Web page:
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The most satisfying and memorable happiness comes with comparative mastery of something that’s just tricky enough. Not so hard we are left frustrated; not so easy we are bored. Just enough challenge to absorb the attention, capture our interest and give us a sense of success, skill or mastery.

Try something too hard and we are easily defeated and disappointed. Repeat something too simple – including many of life’s most addictive pleasures – and our taste buds are no longer so titillated; the enjoyment diminishes, ultimately to naught.

If you want the evidence Mihaly Csikszentmihalyi’s great insight is that ‘flow‘ is a state of perfect concentrated absorption but which requires the delicate balance of mastery and difficulty.

But the problem is that fulcrum is always moving. And there’s the rub. What brings ‘flow’ today: a new flavour, finding a simple tune on a musical instrument or indeed landing a tough presentation in a boardroom – only continues to do so if the complexity continues to challenge; and your skills and appreciation of them are developing too.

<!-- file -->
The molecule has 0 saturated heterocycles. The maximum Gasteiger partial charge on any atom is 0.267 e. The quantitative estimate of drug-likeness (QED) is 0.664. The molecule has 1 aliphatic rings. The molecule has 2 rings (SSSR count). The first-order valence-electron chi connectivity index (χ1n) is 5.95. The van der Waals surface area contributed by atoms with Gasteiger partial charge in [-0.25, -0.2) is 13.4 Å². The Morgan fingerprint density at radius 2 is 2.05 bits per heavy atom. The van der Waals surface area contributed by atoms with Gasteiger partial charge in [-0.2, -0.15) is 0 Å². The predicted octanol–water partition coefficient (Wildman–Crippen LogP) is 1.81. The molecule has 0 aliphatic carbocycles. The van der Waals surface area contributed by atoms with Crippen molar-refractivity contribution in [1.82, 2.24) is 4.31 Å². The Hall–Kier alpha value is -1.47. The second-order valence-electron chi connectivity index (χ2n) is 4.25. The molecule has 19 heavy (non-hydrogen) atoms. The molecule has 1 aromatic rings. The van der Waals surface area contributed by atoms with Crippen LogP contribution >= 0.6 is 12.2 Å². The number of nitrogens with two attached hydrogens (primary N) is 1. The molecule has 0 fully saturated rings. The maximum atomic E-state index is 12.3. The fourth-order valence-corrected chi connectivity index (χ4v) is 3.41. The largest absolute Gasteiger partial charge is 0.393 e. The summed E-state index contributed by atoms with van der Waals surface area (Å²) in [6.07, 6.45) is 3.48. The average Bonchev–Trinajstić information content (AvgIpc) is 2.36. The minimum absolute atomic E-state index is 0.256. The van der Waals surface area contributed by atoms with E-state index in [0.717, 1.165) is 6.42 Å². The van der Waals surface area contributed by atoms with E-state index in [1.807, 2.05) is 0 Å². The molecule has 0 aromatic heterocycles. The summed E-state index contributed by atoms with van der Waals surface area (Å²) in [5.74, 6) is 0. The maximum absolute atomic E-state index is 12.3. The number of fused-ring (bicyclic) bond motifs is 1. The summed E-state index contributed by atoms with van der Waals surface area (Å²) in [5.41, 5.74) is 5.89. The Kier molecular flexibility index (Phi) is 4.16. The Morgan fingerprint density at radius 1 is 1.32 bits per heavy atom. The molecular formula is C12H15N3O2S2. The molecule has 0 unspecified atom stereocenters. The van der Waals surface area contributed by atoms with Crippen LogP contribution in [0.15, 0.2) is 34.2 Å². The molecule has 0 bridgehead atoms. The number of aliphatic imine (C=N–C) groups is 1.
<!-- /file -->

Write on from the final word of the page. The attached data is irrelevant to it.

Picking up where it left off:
And here’s where my theory ‘Relevant Complexity’ comes in. Some things we enjoy, we will choose to make a life’s work of. Some things we just do to sustain our working lives. But many of the most enjoyable and satisfying things we do follow a common pattern – discovery, initial struggles, then learning, enjoyment, mastery and ‘flow’.

But then, subtly and imperceptibly, sometimes even the things we enjoy the most, tail off into familiarity, ennui and finally boredom.

It seems tragic. But the answer is simple – try new things. Once you are a connoisseur of anything, your palate risks becoming jaded. But there’s always a world of something else which awaits.

Once you can cook a great Bolognaise, try a Masala; the perfection of properly fried spices and onions awaits. Tiring of Da Vinci and the Dutch Masters; try Street Art or the great photographers.

The answer lies, in recognising any and all of life’s pleasures are conditioned by Csikszentmihalyi’s simple equation. So the way to keep them fresh is to keep seeking, finding and joyfully exploring new forms of ‘relevant complexity’ – and the new experiences, conversations and friendships they bring.

This blog explores my own forays into ‘relevant complexity’ – from food to philosophy and the Arts – there’s a menu top right; I’d start with the Chapters and Past Times & Pastimes, that’s what I did…

But most of life’s pleasures are best shared. So please add your own recommendations to the reading lists, recipe books, drinks, recordings and videos in the ‘Comments’ boxes at the bottom of each chapter – with ‘relevant complexity’ the more things there are to try, the better.

‘Relevant complexity’ is a life’s work – and once you see the pattern, anyone and everyone has great discoveries to share.

Relevant Complexity Link

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